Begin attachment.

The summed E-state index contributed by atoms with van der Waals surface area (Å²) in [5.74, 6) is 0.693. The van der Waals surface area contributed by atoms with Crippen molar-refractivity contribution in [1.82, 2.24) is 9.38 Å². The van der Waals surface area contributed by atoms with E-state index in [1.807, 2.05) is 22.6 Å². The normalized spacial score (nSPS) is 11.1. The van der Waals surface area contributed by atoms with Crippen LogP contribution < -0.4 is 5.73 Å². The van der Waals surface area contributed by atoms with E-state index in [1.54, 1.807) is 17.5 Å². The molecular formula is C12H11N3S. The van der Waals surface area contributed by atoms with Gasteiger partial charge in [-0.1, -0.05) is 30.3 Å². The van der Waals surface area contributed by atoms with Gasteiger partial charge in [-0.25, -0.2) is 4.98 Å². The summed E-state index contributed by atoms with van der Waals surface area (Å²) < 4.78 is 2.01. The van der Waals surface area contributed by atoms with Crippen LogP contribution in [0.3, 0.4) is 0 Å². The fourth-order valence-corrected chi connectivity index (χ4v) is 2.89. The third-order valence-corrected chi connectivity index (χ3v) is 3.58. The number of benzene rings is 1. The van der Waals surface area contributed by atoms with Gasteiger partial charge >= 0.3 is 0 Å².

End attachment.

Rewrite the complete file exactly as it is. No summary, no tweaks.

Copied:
The summed E-state index contributed by atoms with van der Waals surface area (Å²) in [5.74, 6) is 0.693. The van der Waals surface area contributed by atoms with Crippen molar-refractivity contribution in [1.82, 2.24) is 9.38 Å². The van der Waals surface area contributed by atoms with E-state index in [1.807, 2.05) is 22.6 Å². The normalized spacial score (nSPS) is 11.1. The van der Waals surface area contributed by atoms with Crippen LogP contribution < -0.4 is 5.73 Å². The van der Waals surface area contributed by atoms with E-state index in [1.54, 1.807) is 17.5 Å². The molecular formula is C12H11N3S. The van der Waals surface area contributed by atoms with Gasteiger partial charge in [-0.1, -0.05) is 30.3 Å². The van der Waals surface area contributed by atoms with Gasteiger partial charge in [-0.25, -0.2) is 4.98 Å². The summed E-state index contributed by atoms with van der Waals surface area (Å²) < 4.78 is 2.01. The van der Waals surface area contributed by atoms with Crippen LogP contribution in [0.3, 0.4) is 0 Å². The fourth-order valence-corrected chi connectivity index (χ4v) is 2.89. The third-order valence-corrected chi connectivity index (χ3v) is 3.58. The number of benzene rings is 1. The van der Waals surface area contributed by atoms with Gasteiger partial charge >= 0.3 is 0 Å².